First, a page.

Meet Later Dad: Tom LaMarr

Tom LaMarr head shotNAME:  Tom LaMarr
AGE:  “A youthful 61”
RESIDENCE:  Colorado
CHILDREN: Evelyn, an even more youthful 13

The median age for becoming a parent has climbed, and Tom LaMarr is the reason. This Colorado dad was nearly 48 when he met his daughter, which makes him even older now. GEEZER DAD, his memoir about getting that late start, has been getting good reviews, and was recently named one of 2015’s Best Adoption Books by ADOPTIVE FAMILIES magazine. Tom is also the author of two acclaimed novels, with a third due early in 2017.  Visit to learn more about GEEZER DAD, train hopping, bear wrestling, and how Tom’s first novel came to the aid of Jerry Seinfeld.

What was your road to parenthood like? Rocky, winding, and ultimately rewarding.  It was also much longer than we had anticipated, because my wife, Sam, and I got stuck at more than a few forks, unable to agree on the best path forward.  Before starting, we had already waited several years by choice, thinking it couldn’t be that hard to become slightly older parents.  But a miscarriage showed us that nature was not going to cooperate, and four years passed before we finally accepted domestic adoption as the best choice for us.  There was still some waiting after that, of course, but at least we felt more certain of the outcome.

How does being a dad influence your work? It certainly breaks up my day, seeing that I – the work-at-home writer – was promoted to chauffeur some time ago.  On a more serious note, I do know that being a dad has made me a better writer by letting me tap into reserves of patience and understanding I never realized were there.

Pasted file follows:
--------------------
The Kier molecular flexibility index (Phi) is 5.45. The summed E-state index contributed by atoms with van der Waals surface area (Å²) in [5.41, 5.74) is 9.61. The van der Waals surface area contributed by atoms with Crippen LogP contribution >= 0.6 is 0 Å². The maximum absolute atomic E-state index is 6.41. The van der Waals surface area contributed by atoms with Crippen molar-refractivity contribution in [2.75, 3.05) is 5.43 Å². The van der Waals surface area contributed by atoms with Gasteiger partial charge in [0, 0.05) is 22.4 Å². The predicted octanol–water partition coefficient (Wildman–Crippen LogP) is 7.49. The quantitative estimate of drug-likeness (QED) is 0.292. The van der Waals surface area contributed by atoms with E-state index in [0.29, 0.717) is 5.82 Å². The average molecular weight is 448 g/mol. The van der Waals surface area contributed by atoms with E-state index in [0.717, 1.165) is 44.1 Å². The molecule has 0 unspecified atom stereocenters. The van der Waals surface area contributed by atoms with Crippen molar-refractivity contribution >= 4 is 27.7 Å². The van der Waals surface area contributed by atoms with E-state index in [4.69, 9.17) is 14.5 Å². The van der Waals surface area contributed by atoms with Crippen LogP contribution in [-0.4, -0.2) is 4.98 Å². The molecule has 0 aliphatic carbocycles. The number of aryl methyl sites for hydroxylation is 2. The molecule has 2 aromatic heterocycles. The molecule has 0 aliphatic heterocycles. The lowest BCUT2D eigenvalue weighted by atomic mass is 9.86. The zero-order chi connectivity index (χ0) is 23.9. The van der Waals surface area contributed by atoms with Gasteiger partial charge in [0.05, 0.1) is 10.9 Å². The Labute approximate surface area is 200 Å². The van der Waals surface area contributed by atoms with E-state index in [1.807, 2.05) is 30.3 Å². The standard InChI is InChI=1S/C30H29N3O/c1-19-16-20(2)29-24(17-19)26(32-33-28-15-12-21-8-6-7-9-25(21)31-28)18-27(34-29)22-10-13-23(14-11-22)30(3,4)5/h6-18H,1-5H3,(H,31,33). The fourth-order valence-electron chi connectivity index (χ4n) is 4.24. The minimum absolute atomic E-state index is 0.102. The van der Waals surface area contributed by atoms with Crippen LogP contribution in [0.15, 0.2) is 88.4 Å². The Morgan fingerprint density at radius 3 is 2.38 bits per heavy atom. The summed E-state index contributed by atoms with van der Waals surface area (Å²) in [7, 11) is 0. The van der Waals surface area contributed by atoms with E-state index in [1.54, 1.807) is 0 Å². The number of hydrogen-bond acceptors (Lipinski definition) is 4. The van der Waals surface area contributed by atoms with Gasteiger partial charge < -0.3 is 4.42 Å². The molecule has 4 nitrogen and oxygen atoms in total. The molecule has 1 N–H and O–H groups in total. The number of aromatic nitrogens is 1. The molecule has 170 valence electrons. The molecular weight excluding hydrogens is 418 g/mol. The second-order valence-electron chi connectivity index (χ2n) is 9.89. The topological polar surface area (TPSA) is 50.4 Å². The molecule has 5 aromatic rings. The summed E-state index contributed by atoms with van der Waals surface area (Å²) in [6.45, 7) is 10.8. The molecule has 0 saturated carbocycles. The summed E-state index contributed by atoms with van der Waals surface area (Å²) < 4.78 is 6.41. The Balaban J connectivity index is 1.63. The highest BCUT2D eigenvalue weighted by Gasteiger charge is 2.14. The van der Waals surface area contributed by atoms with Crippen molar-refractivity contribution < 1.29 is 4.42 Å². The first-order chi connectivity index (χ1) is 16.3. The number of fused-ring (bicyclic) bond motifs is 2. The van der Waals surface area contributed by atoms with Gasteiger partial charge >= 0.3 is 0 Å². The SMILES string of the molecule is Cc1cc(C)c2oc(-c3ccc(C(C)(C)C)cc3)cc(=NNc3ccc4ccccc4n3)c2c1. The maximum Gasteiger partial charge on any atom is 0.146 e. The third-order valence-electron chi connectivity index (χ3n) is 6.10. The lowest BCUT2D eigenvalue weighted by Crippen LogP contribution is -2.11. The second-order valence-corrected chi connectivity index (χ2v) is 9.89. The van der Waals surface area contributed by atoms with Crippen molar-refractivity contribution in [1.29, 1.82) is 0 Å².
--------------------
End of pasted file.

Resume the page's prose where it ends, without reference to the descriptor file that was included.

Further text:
Geezer Cover FinalWhat was your motivation to write GEEZER DAD? Back when Sam and I were staring down those tough decisions, we read many books about parenting, infertility, and adoption.  I kept waiting for someone to hand me one about getting a late start at parenting, but no one ever did.  I finally realized I’d have to write it myself.  There really was a hole there, and I think this book fills it, by giving others on that same road some useful information and support.  It also boasts a few chapters that critics have called “sidesplitting” and “hilarious” (sorry, but decorum prevents me from making such claims myself) and if I have learned nothing else in this life, it’s that a sense of humor is necessary to surviving any challenge.  It’s certainly something you need as a parent.

Do you think it’s tough to balance parenting, a personal life and professional pursuits? It can be hard, but I never really thought we could have it all.  I knew there were things we’d be giving up.  But while those pre-kid days may have offered more freedom, there’s so much more I don’t miss.

As for making sacrifices, I remember the first time we went out after baby Evelyn came along.  A good friend had offered to babysit, and we had tickets to a play downtown.  At intermission, we made the mistake of checking in with our friend, only to learn that conditions had deteriorated.  Before I finished asking, “Should we come home?” he said, “That might be good.”  We missed the rest of the play, so I’ve always had to assume Romeo and Juliet got together at the end and lived happily ever after.

What advice would you offer to multi-tasking overwhelmed moms and dads? Keep plugging away …  and make sure you take time to savor the good stuff.  A hug from a loving kid goes a long way toward making up for not being able to go out whenever you want.  Also, enjoy that transition from watching Barney and Teletubbies to Up and Toy Story 3.  Seriously.  Who would have guessed there were so many great animated movies out there?

How do you achieve balance?  I enjoy our time together, and enjoy my time alone.  Sam and I have long taken turns reading with Evelyn in the evenings.  On the nights I’m not reading, I relax by playing or listening to music, or reading books that might not appeal to a thirteen-year-old. On the nights I’m reading with her, I remind myself I’m still lucky she enjoys sharing this time with Dad.  Someday, I know, I will miss this.